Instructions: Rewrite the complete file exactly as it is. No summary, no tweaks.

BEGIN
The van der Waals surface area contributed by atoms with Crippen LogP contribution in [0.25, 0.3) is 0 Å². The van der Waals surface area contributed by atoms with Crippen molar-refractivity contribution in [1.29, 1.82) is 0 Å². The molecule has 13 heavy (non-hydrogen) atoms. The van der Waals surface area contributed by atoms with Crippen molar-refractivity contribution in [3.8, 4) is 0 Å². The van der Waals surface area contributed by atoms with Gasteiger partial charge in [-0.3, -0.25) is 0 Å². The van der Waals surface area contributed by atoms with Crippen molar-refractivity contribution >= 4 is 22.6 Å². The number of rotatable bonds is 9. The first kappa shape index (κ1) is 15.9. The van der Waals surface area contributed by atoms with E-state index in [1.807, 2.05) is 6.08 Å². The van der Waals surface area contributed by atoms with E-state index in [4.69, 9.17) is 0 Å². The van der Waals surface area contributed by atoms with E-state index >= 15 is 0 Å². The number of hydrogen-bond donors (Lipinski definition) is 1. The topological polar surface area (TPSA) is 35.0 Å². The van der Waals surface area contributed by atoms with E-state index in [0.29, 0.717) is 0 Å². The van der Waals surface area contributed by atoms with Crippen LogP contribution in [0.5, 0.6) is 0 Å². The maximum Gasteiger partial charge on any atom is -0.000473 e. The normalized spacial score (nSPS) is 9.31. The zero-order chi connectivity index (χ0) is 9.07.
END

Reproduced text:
The van der Waals surface area contributed by atoms with Crippen LogP contribution in [0.25, 0.3) is 0 Å². The van der Waals surface area contributed by atoms with Crippen molar-refractivity contribution in [1.29, 1.82) is 0 Å². The molecule has 13 heavy (non-hydrogen) atoms. The van der Waals surface area contributed by atoms with Crippen molar-refractivity contribution in [3.8, 4) is 0 Å². The van der Waals surface area contributed by atoms with Gasteiger partial charge in [-0.3, -0.25) is 0 Å². The van der Waals surface area contributed by atoms with Crippen molar-refractivity contribution >= 4 is 22.6 Å². The number of rotatable bonds is 9. The first kappa shape index (κ1) is 15.9. The van der Waals surface area contributed by atoms with E-state index in [1.807, 2.05) is 6.08 Å². The van der Waals surface area contributed by atoms with E-state index in [4.69, 9.17) is 0 Å². The van der Waals surface area contributed by atoms with E-state index >= 15 is 0 Å². The number of hydrogen-bond donors (Lipinski definition) is 1. The topological polar surface area (TPSA) is 35.0 Å². The van der Waals surface area contributed by atoms with E-state index in [0.29, 0.717) is 0 Å². The van der Waals surface area contributed by atoms with Crippen LogP contribution in [0.5, 0.6) is 0 Å². The maximum Gasteiger partial charge on any atom is -0.000473 e. The normalized spacial score (nSPS) is 9.31. The zero-order chi connectivity index (χ0) is 9.07.